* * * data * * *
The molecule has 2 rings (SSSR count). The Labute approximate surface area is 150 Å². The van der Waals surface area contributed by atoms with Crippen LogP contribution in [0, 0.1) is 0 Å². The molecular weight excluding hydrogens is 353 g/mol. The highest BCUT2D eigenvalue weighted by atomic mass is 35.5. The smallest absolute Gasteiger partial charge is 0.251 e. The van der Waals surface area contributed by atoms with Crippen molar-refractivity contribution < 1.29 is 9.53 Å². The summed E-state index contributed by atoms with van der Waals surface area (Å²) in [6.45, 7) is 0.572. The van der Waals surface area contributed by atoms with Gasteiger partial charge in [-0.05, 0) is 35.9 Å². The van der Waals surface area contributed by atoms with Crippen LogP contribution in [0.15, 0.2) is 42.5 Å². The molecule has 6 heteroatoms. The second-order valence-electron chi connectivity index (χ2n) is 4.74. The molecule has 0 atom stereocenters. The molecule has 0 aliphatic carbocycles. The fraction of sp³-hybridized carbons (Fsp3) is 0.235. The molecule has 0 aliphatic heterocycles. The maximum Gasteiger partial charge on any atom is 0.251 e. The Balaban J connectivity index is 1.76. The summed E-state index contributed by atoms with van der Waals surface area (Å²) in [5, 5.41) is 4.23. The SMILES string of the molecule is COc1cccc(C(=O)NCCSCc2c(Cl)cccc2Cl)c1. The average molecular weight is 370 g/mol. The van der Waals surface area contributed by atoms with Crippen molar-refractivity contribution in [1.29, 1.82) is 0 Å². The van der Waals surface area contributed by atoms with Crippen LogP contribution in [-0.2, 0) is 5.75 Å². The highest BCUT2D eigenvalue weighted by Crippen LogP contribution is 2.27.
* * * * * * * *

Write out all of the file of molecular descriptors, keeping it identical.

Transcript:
The molecule has 2 rings (SSSR count). The Labute approximate surface area is 150 Å². The van der Waals surface area contributed by atoms with Crippen LogP contribution in [0, 0.1) is 0 Å². The molecular weight excluding hydrogens is 353 g/mol. The highest BCUT2D eigenvalue weighted by atomic mass is 35.5. The smallest absolute Gasteiger partial charge is 0.251 e. The van der Waals surface area contributed by atoms with Crippen molar-refractivity contribution < 1.29 is 9.53 Å². The summed E-state index contributed by atoms with van der Waals surface area (Å²) in [6.45, 7) is 0.572. The van der Waals surface area contributed by atoms with Gasteiger partial charge in [-0.05, 0) is 35.9 Å². The van der Waals surface area contributed by atoms with Crippen LogP contribution in [0.15, 0.2) is 42.5 Å². The molecule has 6 heteroatoms. The second-order valence-electron chi connectivity index (χ2n) is 4.74. The molecule has 0 atom stereocenters. The molecule has 0 aliphatic carbocycles. The fraction of sp³-hybridized carbons (Fsp3) is 0.235. The molecule has 0 aliphatic heterocycles. The maximum Gasteiger partial charge on any atom is 0.251 e. The Balaban J connectivity index is 1.76. The summed E-state index contributed by atoms with van der Waals surface area (Å²) in [5, 5.41) is 4.23. The SMILES string of the molecule is COc1cccc(C(=O)NCCSCc2c(Cl)cccc2Cl)c1. The average molecular weight is 370 g/mol. The van der Waals surface area contributed by atoms with Crippen molar-refractivity contribution in [1.29, 1.82) is 0 Å². The van der Waals surface area contributed by atoms with Crippen LogP contribution in [-0.2, 0) is 5.75 Å². The highest BCUT2D eigenvalue weighted by Crippen LogP contribution is 2.27.